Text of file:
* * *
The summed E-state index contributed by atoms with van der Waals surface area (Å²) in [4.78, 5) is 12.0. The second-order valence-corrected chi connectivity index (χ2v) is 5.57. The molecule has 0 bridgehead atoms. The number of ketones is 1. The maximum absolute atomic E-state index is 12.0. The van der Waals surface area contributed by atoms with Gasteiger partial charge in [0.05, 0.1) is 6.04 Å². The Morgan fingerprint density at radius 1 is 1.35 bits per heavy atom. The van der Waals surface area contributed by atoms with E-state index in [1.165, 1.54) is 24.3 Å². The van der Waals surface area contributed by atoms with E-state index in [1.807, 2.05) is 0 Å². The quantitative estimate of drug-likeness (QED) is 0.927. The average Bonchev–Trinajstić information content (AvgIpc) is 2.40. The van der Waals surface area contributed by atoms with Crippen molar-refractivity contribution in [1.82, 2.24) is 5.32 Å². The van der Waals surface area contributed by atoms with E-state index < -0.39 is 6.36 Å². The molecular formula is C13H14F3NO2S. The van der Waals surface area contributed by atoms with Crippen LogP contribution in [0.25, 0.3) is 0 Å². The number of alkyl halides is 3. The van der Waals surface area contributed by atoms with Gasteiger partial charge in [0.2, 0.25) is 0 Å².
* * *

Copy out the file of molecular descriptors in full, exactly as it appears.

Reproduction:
The summed E-state index contributed by atoms with van der Waals surface area (Å²) in [4.78, 5) is 12.0. The second-order valence-corrected chi connectivity index (χ2v) is 5.57. The molecule has 0 bridgehead atoms. The number of ketones is 1. The maximum absolute atomic E-state index is 12.0. The van der Waals surface area contributed by atoms with Gasteiger partial charge in [0.05, 0.1) is 6.04 Å². The Morgan fingerprint density at radius 1 is 1.35 bits per heavy atom. The van der Waals surface area contributed by atoms with E-state index in [1.165, 1.54) is 24.3 Å². The van der Waals surface area contributed by atoms with E-state index in [1.807, 2.05) is 0 Å². The quantitative estimate of drug-likeness (QED) is 0.927. The average Bonchev–Trinajstić information content (AvgIpc) is 2.40. The van der Waals surface area contributed by atoms with Crippen molar-refractivity contribution in [1.82, 2.24) is 5.32 Å². The van der Waals surface area contributed by atoms with E-state index < -0.39 is 6.36 Å². The molecular formula is C13H14F3NO2S. The van der Waals surface area contributed by atoms with Crippen LogP contribution in [0.25, 0.3) is 0 Å². The number of alkyl halides is 3. The van der Waals surface area contributed by atoms with Gasteiger partial charge in [0.2, 0.25) is 0 Å².